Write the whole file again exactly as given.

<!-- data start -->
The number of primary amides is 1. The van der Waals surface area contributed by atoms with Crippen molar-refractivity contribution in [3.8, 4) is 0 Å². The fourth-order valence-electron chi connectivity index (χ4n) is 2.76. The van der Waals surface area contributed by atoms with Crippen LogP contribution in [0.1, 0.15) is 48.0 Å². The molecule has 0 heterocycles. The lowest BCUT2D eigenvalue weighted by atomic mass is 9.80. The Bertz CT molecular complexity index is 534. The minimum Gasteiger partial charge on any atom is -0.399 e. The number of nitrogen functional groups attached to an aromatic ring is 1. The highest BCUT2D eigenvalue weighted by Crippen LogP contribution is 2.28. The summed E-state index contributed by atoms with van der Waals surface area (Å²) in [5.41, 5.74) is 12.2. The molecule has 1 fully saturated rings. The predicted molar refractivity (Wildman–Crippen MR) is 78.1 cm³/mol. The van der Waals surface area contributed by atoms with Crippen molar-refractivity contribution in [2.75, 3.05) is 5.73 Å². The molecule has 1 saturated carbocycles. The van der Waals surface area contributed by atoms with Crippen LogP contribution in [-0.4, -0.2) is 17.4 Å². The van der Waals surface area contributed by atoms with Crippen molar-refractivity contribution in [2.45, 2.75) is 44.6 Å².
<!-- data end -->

The number of primary amides is 1. The van der Waals surface area contributed by atoms with Crippen molar-refractivity contribution in [3.8, 4) is 0 Å². The fourth-order valence-electron chi connectivity index (χ4n) is 2.76. The van der Waals surface area contributed by atoms with Crippen LogP contribution in [0.1, 0.15) is 48.0 Å². The molecule has 0 heterocycles. The lowest BCUT2D eigenvalue weighted by atomic mass is 9.80. The Bertz CT molecular complexity index is 534. The minimum Gasteiger partial charge on any atom is -0.399 e. The number of nitrogen functional groups attached to an aromatic ring is 1. The highest BCUT2D eigenvalue weighted by Crippen LogP contribution is 2.28. The summed E-state index contributed by atoms with van der Waals surface area (Å²) in [5.41, 5.74) is 12.2. The molecule has 1 fully saturated rings. The predicted molar refractivity (Wildman–Crippen MR) is 78.1 cm³/mol. The van der Waals surface area contributed by atoms with Crippen molar-refractivity contribution in [2.75, 3.05) is 5.73 Å². The molecule has 1 saturated carbocycles. The van der Waals surface area contributed by atoms with Crippen LogP contribution in [-0.4, -0.2) is 17.4 Å². The van der Waals surface area contributed by atoms with Crippen molar-refractivity contribution in [2.45, 2.75) is 44.6 Å².